The goal of feed formulation is to meet the nutritional needs of the target animal in the most profitable manner possible. This takes into account not only performance, but also optimization of efficiency and in some locations includes environmental nutrient management. Under formulating places the performance at risk, while over formulation is damaging to the costs structure and results in more waste production. Most formulators supply a slight over formulation either by elevating nutrient requirements, or by pegging production slightly higher than actual.
Hindsight really is 20/20. Formulation models are produced from retrospective data; thus the developers have the advantage of knowing the results of feeding programs and working backwards to develop robust equations. To get accurate results, users of the models must make assumptions, such as predicting environmental conditions, the production potential of the animals and use accurate nutrient values for ingredients.
Forages are the most variable part of the feeding program for ruminants. Forage analysis laboratories provide analyses in great detail and are progressive contributors to the feed industry. Laboratory analyses provide on the spot estimations of protein fractions and digestibility of carbohydrate components for forages.
Results from forage analyses often pertain to the enterprise from which they were grown or for which they were purchased, and the forages remain there until consumed. Some concentrate ingredients, such as corn, barley or beans may likewise be produced on a farm and used there. However, it is more likely that these ingredients arrive as commodities, or are components of purchased mixes, and values are estimated from databases. In a feed mill situation, the ingredients may be gone before analytical results are returned from the laboratory.
While less variable than forages, the concentrate and byproduct ingredients warrant consideration and are important to formulation outcome.
Variability in proximate composition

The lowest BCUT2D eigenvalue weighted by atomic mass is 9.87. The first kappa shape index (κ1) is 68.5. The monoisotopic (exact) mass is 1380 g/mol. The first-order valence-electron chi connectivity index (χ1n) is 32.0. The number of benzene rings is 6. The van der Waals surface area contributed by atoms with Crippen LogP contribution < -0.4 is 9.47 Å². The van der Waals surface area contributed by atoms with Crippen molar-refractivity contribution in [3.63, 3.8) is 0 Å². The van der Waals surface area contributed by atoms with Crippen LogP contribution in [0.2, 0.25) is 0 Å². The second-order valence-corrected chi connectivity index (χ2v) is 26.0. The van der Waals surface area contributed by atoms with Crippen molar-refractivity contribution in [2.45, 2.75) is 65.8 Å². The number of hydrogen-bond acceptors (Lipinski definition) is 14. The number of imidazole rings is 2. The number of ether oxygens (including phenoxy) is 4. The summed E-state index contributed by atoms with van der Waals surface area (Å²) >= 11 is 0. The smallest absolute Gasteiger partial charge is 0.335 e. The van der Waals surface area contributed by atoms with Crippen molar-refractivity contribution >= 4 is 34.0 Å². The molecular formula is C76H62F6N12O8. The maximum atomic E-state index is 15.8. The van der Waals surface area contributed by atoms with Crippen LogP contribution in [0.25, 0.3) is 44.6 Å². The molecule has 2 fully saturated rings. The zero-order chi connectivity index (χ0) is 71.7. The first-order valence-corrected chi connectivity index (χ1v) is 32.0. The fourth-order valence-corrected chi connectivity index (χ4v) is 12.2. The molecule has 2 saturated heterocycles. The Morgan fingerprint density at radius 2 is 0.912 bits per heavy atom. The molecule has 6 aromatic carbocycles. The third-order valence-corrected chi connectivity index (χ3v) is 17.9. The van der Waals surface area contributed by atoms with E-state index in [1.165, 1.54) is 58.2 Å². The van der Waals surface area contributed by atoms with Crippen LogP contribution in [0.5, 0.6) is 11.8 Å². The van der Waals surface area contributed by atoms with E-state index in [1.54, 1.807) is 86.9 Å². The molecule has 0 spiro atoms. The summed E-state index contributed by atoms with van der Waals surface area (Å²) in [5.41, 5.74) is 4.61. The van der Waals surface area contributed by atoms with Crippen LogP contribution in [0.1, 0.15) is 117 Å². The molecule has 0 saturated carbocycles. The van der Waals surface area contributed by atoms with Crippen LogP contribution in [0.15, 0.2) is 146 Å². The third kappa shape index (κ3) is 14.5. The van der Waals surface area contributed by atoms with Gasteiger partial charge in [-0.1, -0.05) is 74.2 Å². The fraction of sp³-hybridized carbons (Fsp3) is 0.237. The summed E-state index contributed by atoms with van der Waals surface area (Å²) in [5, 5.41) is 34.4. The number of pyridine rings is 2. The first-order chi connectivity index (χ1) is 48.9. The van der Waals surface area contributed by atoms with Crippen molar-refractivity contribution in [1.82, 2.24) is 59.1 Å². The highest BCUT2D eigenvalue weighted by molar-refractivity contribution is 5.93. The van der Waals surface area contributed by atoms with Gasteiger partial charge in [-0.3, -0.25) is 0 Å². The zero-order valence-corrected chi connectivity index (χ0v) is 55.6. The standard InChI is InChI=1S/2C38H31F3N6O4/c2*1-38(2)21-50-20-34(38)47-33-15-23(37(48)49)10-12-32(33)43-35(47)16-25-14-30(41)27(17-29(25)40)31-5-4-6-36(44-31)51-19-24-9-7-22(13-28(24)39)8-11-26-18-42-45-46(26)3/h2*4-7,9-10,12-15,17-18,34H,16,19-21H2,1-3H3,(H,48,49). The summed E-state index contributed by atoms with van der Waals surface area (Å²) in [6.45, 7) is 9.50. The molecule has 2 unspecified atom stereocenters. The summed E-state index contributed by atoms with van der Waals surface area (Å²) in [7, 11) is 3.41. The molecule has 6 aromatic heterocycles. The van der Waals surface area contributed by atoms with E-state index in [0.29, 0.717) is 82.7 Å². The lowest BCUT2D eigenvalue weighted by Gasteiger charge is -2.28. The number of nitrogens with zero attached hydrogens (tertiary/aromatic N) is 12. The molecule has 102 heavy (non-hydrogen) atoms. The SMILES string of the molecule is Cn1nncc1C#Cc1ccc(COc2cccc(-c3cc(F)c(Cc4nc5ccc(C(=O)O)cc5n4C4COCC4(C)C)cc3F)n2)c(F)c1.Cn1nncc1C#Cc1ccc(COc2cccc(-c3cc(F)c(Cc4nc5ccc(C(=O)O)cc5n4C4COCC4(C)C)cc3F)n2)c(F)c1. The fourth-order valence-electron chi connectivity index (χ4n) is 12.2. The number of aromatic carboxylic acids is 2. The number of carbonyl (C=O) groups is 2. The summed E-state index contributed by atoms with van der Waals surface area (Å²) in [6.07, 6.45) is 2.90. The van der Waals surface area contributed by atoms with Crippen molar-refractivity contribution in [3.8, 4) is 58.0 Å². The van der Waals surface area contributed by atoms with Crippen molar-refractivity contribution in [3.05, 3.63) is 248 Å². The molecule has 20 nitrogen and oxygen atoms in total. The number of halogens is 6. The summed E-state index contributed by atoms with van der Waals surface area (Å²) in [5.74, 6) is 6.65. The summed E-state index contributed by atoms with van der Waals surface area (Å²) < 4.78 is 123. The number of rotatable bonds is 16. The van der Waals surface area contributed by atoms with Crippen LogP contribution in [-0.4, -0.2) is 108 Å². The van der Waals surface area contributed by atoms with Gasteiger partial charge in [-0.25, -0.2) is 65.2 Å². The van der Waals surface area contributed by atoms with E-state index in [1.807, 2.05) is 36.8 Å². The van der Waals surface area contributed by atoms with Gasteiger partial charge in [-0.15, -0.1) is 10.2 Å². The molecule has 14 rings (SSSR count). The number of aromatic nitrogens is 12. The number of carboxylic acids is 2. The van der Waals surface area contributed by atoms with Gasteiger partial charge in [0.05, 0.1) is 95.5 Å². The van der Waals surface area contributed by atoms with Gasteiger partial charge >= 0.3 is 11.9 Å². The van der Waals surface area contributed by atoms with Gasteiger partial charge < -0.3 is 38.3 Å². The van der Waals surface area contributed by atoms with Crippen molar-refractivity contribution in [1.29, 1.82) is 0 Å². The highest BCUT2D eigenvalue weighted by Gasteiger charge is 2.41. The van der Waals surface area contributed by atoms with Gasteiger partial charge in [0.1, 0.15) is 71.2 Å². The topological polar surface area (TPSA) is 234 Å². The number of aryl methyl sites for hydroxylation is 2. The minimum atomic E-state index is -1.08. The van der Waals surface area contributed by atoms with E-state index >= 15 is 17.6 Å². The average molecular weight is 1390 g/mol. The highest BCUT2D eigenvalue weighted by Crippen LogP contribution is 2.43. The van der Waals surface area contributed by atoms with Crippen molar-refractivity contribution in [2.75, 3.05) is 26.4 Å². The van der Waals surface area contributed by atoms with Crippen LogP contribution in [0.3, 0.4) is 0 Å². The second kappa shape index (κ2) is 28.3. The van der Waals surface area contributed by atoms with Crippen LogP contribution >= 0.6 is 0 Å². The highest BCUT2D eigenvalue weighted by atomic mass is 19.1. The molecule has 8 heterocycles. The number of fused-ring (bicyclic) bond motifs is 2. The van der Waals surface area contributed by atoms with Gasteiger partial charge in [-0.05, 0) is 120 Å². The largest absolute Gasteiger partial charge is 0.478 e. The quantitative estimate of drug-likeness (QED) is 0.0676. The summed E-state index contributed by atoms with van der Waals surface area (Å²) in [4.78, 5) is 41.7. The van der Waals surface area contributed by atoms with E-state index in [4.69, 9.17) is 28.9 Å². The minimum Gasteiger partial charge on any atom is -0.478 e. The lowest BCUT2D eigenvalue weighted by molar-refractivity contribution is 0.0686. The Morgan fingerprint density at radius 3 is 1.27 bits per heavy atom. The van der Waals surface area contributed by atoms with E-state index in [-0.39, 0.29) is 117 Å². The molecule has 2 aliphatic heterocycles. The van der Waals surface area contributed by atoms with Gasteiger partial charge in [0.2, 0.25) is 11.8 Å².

As processing byproducts, many ingredients are by nature somewhat inconsistent. Processing methods can be unique to individual processing plants, and as a result, the composition of the byproduct can be unique to that plant. Likewise, because growing conditions vary from region to region, there can be differences in the base ingredient entering a plant from one region to the next. For example, corn distillers’ grains are noted for their variability. Researchers have found that much of the variability could be associated with the source of the product. Similar plant-to-plant differences in nutrient profile have been noted for soybean products and canola meal.
Within concentrate and byproduct ingredients, some nutrients are less consistent than others. Table 1 shows the variability of several nutrients for some common ingredients. Variation by nutrient needs to be related to relative importance for formulation.
Variability in intrinsic components
While proximate components are readily measured, some variables, important for formulation are obtained from tables. Inconsistency in these values can be caused by many of the same factors as those that affect proximal composition. This would apply particularly to nutrients such as vitamins, micro minerals and amino acids. However, the methods used to determine other components, such as protein and carbohydrate fractions and digestion rates can have analytical biases associated with them.
Table 2 shows analytical biases between two methods used to determine rumen undegraded protein (RUP). Studies found quite large differences between RUP determined by in situ vs. in vitro methods. Furthermore, there was no consistent relationship or pattern in the results.